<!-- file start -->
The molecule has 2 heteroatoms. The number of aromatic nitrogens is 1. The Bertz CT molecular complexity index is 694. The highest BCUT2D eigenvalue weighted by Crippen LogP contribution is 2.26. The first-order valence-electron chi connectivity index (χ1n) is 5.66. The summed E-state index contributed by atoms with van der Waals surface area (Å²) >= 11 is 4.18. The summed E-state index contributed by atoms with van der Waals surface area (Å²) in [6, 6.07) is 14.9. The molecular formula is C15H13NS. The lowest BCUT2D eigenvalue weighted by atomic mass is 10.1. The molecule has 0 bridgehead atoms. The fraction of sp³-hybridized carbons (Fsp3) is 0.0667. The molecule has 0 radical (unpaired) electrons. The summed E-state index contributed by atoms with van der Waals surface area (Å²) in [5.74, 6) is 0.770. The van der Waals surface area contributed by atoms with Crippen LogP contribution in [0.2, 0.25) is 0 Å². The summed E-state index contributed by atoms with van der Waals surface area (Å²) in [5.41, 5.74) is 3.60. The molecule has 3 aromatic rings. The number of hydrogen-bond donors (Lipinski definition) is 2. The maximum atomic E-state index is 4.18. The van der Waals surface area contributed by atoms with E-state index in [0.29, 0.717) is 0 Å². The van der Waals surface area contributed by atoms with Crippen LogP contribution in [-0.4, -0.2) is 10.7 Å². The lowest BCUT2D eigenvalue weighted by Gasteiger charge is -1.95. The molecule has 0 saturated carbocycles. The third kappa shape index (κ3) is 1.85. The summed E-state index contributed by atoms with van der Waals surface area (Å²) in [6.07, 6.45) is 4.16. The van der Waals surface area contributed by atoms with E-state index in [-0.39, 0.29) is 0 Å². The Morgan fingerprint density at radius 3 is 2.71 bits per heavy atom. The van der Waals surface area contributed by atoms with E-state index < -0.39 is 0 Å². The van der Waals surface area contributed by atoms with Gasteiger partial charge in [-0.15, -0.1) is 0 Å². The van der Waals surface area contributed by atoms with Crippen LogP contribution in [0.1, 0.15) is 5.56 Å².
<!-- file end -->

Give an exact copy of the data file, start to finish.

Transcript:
The molecule has 2 heteroatoms. The number of aromatic nitrogens is 1. The Bertz CT molecular complexity index is 694. The highest BCUT2D eigenvalue weighted by Crippen LogP contribution is 2.26. The first-order valence-electron chi connectivity index (χ1n) is 5.66. The summed E-state index contributed by atoms with van der Waals surface area (Å²) >= 11 is 4.18. The summed E-state index contributed by atoms with van der Waals surface area (Å²) in [6, 6.07) is 14.9. The molecular formula is C15H13NS. The lowest BCUT2D eigenvalue weighted by atomic mass is 10.1. The molecule has 0 bridgehead atoms. The fraction of sp³-hybridized carbons (Fsp3) is 0.0667. The molecule has 0 radical (unpaired) electrons. The summed E-state index contributed by atoms with van der Waals surface area (Å²) in [5.74, 6) is 0.770. The van der Waals surface area contributed by atoms with Crippen LogP contribution in [0.2, 0.25) is 0 Å². The summed E-state index contributed by atoms with van der Waals surface area (Å²) in [5.41, 5.74) is 3.60. The molecule has 3 aromatic rings. The number of hydrogen-bond donors (Lipinski definition) is 2. The maximum atomic E-state index is 4.18. The van der Waals surface area contributed by atoms with E-state index in [0.29, 0.717) is 0 Å². The van der Waals surface area contributed by atoms with Crippen LogP contribution in [-0.4, -0.2) is 10.7 Å². The lowest BCUT2D eigenvalue weighted by Gasteiger charge is -1.95. The molecule has 0 saturated carbocycles. The third kappa shape index (κ3) is 1.85. The summed E-state index contributed by atoms with van der Waals surface area (Å²) in [6.07, 6.45) is 4.16. The van der Waals surface area contributed by atoms with E-state index in [-0.39, 0.29) is 0 Å². The Morgan fingerprint density at radius 3 is 2.71 bits per heavy atom. The van der Waals surface area contributed by atoms with E-state index < -0.39 is 0 Å². The van der Waals surface area contributed by atoms with Gasteiger partial charge in [-0.15, -0.1) is 0 Å². The van der Waals surface area contributed by atoms with Crippen LogP contribution in [0.1, 0.15) is 5.56 Å².